• Tommy Centola

Elegant dishes featuring veal

In the 1880’s, there were a large number of immigrants that arrived in New Orleans from Sicily. Soon after, these new arrivals started to put their stamp on New Orleans cooking and culture. This fusion cooking has come to be known as Creole-Italian cuisine.

I was fortunate to be introduced to veal at an early age. It’s a tender protein that is often served with a sauce alongside of pasta. That’s the direction I am taking todays column in. The two dishes I’m featuring today are Veal Piccata and Veal Marsala. They are both simple yet elegant dishes.

Having trouble finding veal? At times, you can find veal in local stores. Unfortunately, it is not always available. The good news is that chicken is a great substitute for veal. When using chicken, make sure that you pound it thin. This will ensure even cooking across the chicken and no increase in cooking time.

This is one of the first dishes that I mastered. It’s a very simple dish to prepare, making it great for a novice cook. Don’t let this simple dish fool you. It’s a very flavorful dish. Sometimes simple taste better.

Veal Piccata

4 4-ounce veal slices pounded thin

flour

Creole seasoning

3 tablespoons butter, divided

2 tablespoons fresh parsley, chopped

2 tablespoons hot chicken stock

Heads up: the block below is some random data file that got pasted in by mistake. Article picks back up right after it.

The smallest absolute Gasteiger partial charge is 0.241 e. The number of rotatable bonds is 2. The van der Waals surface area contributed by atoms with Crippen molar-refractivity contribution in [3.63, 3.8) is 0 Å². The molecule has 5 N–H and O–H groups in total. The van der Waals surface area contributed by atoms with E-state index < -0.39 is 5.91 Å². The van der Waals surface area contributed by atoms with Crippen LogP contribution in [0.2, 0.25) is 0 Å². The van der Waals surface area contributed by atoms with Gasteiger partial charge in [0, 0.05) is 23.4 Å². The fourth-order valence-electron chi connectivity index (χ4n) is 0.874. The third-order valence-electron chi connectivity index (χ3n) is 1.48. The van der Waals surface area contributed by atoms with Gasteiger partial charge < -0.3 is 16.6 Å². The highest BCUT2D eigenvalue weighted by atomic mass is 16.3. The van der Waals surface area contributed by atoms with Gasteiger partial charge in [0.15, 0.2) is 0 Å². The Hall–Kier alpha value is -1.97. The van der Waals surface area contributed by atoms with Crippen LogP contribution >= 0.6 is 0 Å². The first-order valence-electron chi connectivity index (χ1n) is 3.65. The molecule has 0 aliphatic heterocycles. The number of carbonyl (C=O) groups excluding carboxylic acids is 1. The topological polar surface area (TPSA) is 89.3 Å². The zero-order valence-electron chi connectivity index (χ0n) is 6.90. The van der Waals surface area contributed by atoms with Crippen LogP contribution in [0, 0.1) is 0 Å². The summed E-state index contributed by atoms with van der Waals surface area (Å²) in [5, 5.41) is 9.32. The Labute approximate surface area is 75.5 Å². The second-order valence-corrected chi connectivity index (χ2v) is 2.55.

1 tablespoon lemon juice

Heat oven to 175℉.

Season flour with Creole seasoning. Heat large sauté pan oven medium heat. Dredge the veal in flour, shaking off the excess. Melt 2 tablespoons of the butter in the pan. Turn the heat to medium-high and add the veal, cooking it quickly. When the meat is done, place on platter in the oven to keep hot. Add the parsley, lemon juice, remaining butter, and hot stock or broth to

pan. Stir well and as soon as the sauce is bubbling, place veal on serving plates and pour sauce over top. Serve immediately.

This is a dish that you find on most Italian restaurant menus. The city of Marsala is located on the island of Sicily, where the wine was originally produced. You can find a non-alcoholic version in most grocery stores. When using a non-alcoholic wine, your results can be salty. Taste your sauce before you serve.

Veal Marsala

2 tablespoons olive oil

1 pound veal medallions, pounded thin

1 cup all-purpose flour

Creole seasoning to taste

1 large shallot, minced

1 pound fresh mushrooms, sliced

1 cup dry Marsala wine

1 clove garlic, minced

2 cups chicken stock

1 cup beef stock

2 tablespoons butter

Preheat oven to 250 ℉.


Heat 1 tablespoon olive oil in a skillet over medium-high heat. Lightly coat the veal medallions with flour, and season with Creole seasoning. Cook in the heated skillet about 2 1/2 minutes per side. Remove from skillet, place in a baking dish covered with foil, and keep warm in the oven until ready to serve. Heat the remaining olive oil in the skillet over medium-low heat. Sauté the shallots and mushrooms, scraping up any browned bits, until shallots are tender. Increase heat to medium-high and stir in the Marsala wine and garlic. Cook and stir until thickened. Mix the stocks into the skillet, and continue to cook and stir until reduced to about 1/4 cup. Remove from heat, and whisk in butter until melted. Serve over the veal.

Whether you use veal or chicken, both of these Italian dishes are sure to be a hit with your family. You will also like the fact that they are easy to prepare. Your family will think that you spend hours slaving over the stove. Only you need to know the truth.

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